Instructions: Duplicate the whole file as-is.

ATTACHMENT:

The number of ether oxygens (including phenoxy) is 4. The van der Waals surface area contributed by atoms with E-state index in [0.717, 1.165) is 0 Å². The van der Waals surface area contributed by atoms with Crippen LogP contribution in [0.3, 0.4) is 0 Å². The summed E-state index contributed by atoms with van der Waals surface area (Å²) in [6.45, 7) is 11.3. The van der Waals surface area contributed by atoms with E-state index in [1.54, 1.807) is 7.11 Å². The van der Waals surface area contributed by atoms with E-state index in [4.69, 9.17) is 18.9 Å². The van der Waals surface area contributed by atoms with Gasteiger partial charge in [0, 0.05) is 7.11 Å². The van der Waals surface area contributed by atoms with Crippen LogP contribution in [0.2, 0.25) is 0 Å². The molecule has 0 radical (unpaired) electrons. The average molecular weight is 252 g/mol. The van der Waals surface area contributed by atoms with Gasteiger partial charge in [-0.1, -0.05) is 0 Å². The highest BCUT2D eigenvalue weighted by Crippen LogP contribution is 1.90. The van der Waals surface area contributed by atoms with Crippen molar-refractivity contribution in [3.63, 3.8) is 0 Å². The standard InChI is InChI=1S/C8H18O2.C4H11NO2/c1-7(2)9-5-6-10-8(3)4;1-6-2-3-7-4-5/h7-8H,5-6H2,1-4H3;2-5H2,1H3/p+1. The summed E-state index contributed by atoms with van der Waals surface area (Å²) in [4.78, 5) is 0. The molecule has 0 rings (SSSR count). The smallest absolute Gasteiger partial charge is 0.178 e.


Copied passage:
The number of ether oxygens (including phenoxy) is 4. The van der Waals surface area contributed by atoms with E-state index in [0.717, 1.165) is 0 Å². The van der Waals surface area contributed by atoms with Crippen LogP contribution in [0.3, 0.4) is 0 Å². The summed E-state index contributed by atoms with van der Waals surface area (Å²) in [6.45, 7) is 11.3. The van der Waals surface area contributed by atoms with E-state index in [1.54, 1.807) is 7.11 Å². The van der Waals surface area contributed by atoms with E-state index in [4.69, 9.17) is 18.9 Å². The van der Waals surface area contributed by atoms with Gasteiger partial charge in [0, 0.05) is 7.11 Å². The van der Waals surface area contributed by atoms with Crippen LogP contribution in [0.2, 0.25) is 0 Å². The molecule has 0 radical (unpaired) electrons. The average molecular weight is 252 g/mol. The van der Waals surface area contributed by atoms with Gasteiger partial charge in [-0.1, -0.05) is 0 Å². The highest BCUT2D eigenvalue weighted by Crippen LogP contribution is 1.90. The van der Waals surface area contributed by atoms with Crippen molar-refractivity contribution in [3.63, 3.8) is 0 Å². The standard InChI is InChI=1S/C8H18O2.C4H11NO2/c1-7(2)9-5-6-10-8(3)4;1-6-2-3-7-4-5/h7-8H,5-6H2,1-4H3;2-5H2,1H3/p+1. The summed E-state index contributed by atoms with van der Waals surface area (Å²) in [4.78, 5) is 0. The molecule has 0 rings (SSSR count). The smallest absolute Gasteiger partial charge is 0.178 e.